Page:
Steel Items:

REP Category:

I. High Seas delivery:

(i) C.I.F. cost.+

(ii) 2 % service charge.

II. Ex-jetty delivery:

(i) C.I.F. cost.+

(ii) 2% service charge

(iii) Customs duty

(iv) Port charges

(v) Wagon indenting charge (all direct charges incurred).

III. Ex-godown /Stockyard:

(i) C.I.F. cost

(ii) 5% service charges

(iii) Customs duty+,

(iv) Port charges

(v) All other actual expenses excluding godown rent and interest on blocked capital in the godown.

AU (P) and AU Categories:

1. Highseas delivery:

(i) C.I.F. cost+

(ii) 4% service charge

II. Ex-jetty delivery

(i) C.I.F. cost+

(ii) 4% service charges+

(iii) Customs duty+

(iv) Port charges-+

(v) Wagon indenting charges (All direct charges incurred).

III. Ex-godovonstockyard:

(i) C.I.F. cost+

(ii) 7 1/2 % service charges+.

(iii) Customs duty

(iv) Port charges

(v) All other actual expenses excluding (a) godown rent and

(b) Interest on blocked capital on stocks in the godown.

5. The pricing formula for copper, stainless steel and grain oriented electrical sheets will be decided in the meeting to be held on 6th August, 1971 (Sd.) (C.R. DAS) 29-7-1971.

The relevant portions of the minutes of the meeting of the Review Committee may be re-produced:

The consensus of opinion in the meeting held in the room of Economic Adviser on 28th July, 1971, in respect of the items handled by M.M.T.C. was as follows:

(i) Separate pricing formula should be adopted for non-ferrous metals and steel items including stainless steel.

(ii) Different pricing formula should be considered for items like copper, stainless steel and grain oriented electrical sheets. In respect of stainless steel required for uses other than manufacture of chemical machinery etc., maximisation of profits should be applied. For copper and SEGO sheets, some intermediate formula could be considered, so as to both keep down the costs of industry and yet mop up profits which are not passed on to the final consumer by manufacturers.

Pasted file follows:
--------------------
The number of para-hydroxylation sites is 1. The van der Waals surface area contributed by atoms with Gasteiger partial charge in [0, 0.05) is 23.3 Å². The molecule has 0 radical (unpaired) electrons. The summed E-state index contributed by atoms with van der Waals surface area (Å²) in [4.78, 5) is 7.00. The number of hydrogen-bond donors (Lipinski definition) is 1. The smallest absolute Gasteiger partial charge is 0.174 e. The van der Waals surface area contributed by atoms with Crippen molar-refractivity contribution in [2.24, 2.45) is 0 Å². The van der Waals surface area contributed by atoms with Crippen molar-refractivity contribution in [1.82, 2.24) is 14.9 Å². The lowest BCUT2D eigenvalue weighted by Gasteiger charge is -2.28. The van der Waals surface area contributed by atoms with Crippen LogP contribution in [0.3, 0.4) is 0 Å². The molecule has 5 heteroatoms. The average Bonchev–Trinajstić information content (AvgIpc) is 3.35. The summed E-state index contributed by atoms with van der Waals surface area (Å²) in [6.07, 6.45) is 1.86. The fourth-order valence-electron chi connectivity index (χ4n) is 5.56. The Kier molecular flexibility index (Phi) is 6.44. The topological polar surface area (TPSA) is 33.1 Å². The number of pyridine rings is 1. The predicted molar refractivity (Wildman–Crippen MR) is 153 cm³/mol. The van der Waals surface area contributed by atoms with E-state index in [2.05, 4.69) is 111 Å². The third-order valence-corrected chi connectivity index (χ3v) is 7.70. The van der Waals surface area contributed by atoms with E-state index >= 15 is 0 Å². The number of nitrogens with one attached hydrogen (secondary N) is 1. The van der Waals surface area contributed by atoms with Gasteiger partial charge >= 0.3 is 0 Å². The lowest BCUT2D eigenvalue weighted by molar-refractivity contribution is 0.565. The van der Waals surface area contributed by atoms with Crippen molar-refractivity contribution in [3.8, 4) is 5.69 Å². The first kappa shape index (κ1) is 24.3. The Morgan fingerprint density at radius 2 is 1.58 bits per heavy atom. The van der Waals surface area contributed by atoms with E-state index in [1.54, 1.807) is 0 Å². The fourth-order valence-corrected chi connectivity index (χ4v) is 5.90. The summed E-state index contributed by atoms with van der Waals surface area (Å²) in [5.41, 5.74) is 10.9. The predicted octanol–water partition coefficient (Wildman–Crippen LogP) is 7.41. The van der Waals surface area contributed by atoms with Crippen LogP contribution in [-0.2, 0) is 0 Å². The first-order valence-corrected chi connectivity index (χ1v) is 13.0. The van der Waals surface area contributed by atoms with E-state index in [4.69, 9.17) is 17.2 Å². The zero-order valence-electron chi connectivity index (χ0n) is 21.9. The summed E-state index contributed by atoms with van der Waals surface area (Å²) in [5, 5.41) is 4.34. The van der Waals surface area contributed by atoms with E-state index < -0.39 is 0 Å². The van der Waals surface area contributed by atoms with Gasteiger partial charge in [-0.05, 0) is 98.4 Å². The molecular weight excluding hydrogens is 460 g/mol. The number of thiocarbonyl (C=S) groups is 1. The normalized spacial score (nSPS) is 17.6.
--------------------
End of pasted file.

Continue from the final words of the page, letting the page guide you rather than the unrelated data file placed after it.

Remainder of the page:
(iii) Supplies of raw materials to actual users under the policy for registered exporters should be at the lowest international prices of the required items against free foreign exchange.

(iv) The service charges of the canalising agency for the goods supplied to units for export production should be kept as the minimum.

2. Having regard to the above views, it was decided that a three-tier pricing policy for non-ferrous metals and two-tier pricing policy for steel items to service release order holders falling in the category of REP, AU (P), and AU should be formulated. While working out the selling prices of raw materials to cater to the requirements of REP release order holders, raw materials procured against free foreign exchange at the lowest international prices should be taken into account. For AU (P) release order holders, an intermediate formula would be necessary. Service charges should also be calculated at GIF cost and other expenses may be added thereon at the actuals as indicated below:

1. ***

Steel items:

(i) R.E.F. Category:

(i) GIF cost+

(ii) 1-1/2 % service charges+

(iii) Customs duty+

(iv) Port charges+,

(all direct charges incurred)

Ex- godown Stock yard:

(i) CIF cost+

(ii) 5 % service charges+

(iii) Customs duty+,

(iv) Port charges

(v) All other actual expenses including godown rent and

(vi) interest on blocked capital in the godown.

(ii) AU (P) & A U Categories:

High Seas delivery:

(i) CIF cost

(ii) 4% service charges.

Ex-Jetty Delivery:

(i) CIF cost+

(ii) 4% service charges

(iii) Customs duty+,

(iv) Port charges

(All direct charges incurred)

Ex-godown/Stockyard:

(i) CIF cost+,

(ii) 74% service charges

(iii) Customs duty

(iv) Port charges+

(v) All other expenses excluding

(a) godown rent and

(b) interest on blocked capital on stocks in the godown.

3. The pricing formula for copper, stainless steel, grain-oriented electrical sheets and other speculative items was discussed in this meeting and the following decisions were taken tentatively:

Stainless steel sheets of 26 gauges required for manufacture of hospital equipments and appliances.

(a) R.E.P. Order holders:

(i) G.I.F.. landed cost

(ii)5%

Documents may be delivered on high seas basis.

(b) Category of. consumers: Manufacturers of Capital' Equipment such as manufacturers of chemicals and Pharmaceuticals textile machineries, machines and tools etc.